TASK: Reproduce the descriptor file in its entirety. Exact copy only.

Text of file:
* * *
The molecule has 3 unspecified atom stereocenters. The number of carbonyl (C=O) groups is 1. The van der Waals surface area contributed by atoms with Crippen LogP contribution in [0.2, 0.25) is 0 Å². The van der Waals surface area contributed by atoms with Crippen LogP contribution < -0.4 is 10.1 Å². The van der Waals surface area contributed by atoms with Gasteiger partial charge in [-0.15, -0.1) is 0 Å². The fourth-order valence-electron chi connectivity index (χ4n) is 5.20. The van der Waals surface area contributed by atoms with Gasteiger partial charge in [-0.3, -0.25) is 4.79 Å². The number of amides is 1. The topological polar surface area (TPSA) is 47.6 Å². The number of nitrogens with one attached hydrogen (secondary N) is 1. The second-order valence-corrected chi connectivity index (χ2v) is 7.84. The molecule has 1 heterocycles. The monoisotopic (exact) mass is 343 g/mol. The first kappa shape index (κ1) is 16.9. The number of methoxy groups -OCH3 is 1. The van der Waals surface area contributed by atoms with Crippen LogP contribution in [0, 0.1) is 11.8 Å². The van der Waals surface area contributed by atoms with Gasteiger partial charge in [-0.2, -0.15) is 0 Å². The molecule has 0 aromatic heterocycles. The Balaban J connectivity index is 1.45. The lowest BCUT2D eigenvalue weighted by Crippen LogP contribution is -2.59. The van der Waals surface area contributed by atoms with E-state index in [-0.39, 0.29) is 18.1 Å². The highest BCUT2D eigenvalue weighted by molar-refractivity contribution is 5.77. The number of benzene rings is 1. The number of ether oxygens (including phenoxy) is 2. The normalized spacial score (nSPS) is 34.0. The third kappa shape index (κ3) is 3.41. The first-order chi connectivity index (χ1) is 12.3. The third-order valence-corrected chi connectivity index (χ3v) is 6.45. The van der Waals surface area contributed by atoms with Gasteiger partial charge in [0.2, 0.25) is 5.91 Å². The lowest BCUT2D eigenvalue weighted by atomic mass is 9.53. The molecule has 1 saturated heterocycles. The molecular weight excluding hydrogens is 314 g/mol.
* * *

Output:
The molecule has 3 unspecified atom stereocenters. The number of carbonyl (C=O) groups is 1. The van der Waals surface area contributed by atoms with Crippen LogP contribution in [0.2, 0.25) is 0 Å². The van der Waals surface area contributed by atoms with Crippen LogP contribution < -0.4 is 10.1 Å². The van der Waals surface area contributed by atoms with Gasteiger partial charge in [-0.15, -0.1) is 0 Å². The fourth-order valence-electron chi connectivity index (χ4n) is 5.20. The van der Waals surface area contributed by atoms with Gasteiger partial charge in [-0.3, -0.25) is 4.79 Å². The number of amides is 1. The topological polar surface area (TPSA) is 47.6 Å². The number of nitrogens with one attached hydrogen (secondary N) is 1. The second-order valence-corrected chi connectivity index (χ2v) is 7.84. The molecule has 1 heterocycles. The monoisotopic (exact) mass is 343 g/mol. The first kappa shape index (κ1) is 16.9. The number of methoxy groups -OCH3 is 1. The van der Waals surface area contributed by atoms with Crippen LogP contribution in [0, 0.1) is 11.8 Å². The van der Waals surface area contributed by atoms with Gasteiger partial charge in [-0.2, -0.15) is 0 Å². The molecule has 0 aromatic heterocycles. The Balaban J connectivity index is 1.45. The lowest BCUT2D eigenvalue weighted by Crippen LogP contribution is -2.59. The van der Waals surface area contributed by atoms with E-state index in [-0.39, 0.29) is 18.1 Å². The highest BCUT2D eigenvalue weighted by molar-refractivity contribution is 5.77. The number of benzene rings is 1. The number of ether oxygens (including phenoxy) is 2. The normalized spacial score (nSPS) is 34.0. The third kappa shape index (κ3) is 3.41. The first-order chi connectivity index (χ1) is 12.3. The third-order valence-corrected chi connectivity index (χ3v) is 6.45. The van der Waals surface area contributed by atoms with Gasteiger partial charge in [0.2, 0.25) is 5.91 Å². The lowest BCUT2D eigenvalue weighted by atomic mass is 9.53. The molecule has 1 saturated heterocycles. The molecular weight excluding hydrogens is 314 g/mol.